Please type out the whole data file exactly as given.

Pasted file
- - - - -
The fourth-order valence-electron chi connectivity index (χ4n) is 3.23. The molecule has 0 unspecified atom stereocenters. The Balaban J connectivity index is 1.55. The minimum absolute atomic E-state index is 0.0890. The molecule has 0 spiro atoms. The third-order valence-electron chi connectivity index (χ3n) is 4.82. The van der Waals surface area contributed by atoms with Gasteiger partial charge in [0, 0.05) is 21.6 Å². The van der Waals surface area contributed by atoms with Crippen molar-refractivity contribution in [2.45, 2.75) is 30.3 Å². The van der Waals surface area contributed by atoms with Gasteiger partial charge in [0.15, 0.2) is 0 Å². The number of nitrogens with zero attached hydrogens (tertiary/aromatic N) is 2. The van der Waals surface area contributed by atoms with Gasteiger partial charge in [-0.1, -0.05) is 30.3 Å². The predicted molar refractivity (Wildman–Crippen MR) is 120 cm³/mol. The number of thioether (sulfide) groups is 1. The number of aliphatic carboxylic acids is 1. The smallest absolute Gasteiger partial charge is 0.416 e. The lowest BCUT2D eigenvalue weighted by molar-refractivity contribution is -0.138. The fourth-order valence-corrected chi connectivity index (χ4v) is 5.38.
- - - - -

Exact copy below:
The fourth-order valence-electron chi connectivity index (χ4n) is 3.23. The molecule has 0 unspecified atom stereocenters. The Balaban J connectivity index is 1.55. The minimum absolute atomic E-state index is 0.0890. The molecule has 0 spiro atoms. The third-order valence-electron chi connectivity index (χ3n) is 4.82. The van der Waals surface area contributed by atoms with Gasteiger partial charge in [0, 0.05) is 21.6 Å². The van der Waals surface area contributed by atoms with Crippen molar-refractivity contribution in [2.45, 2.75) is 30.3 Å². The van der Waals surface area contributed by atoms with Gasteiger partial charge in [0.15, 0.2) is 0 Å². The number of nitrogens with zero attached hydrogens (tertiary/aromatic N) is 2. The van der Waals surface area contributed by atoms with Gasteiger partial charge in [-0.1, -0.05) is 30.3 Å². The predicted molar refractivity (Wildman–Crippen MR) is 120 cm³/mol. The number of thioether (sulfide) groups is 1. The number of aliphatic carboxylic acids is 1. The smallest absolute Gasteiger partial charge is 0.416 e. The lowest BCUT2D eigenvalue weighted by molar-refractivity contribution is -0.138. The fourth-order valence-corrected chi connectivity index (χ4v) is 5.38.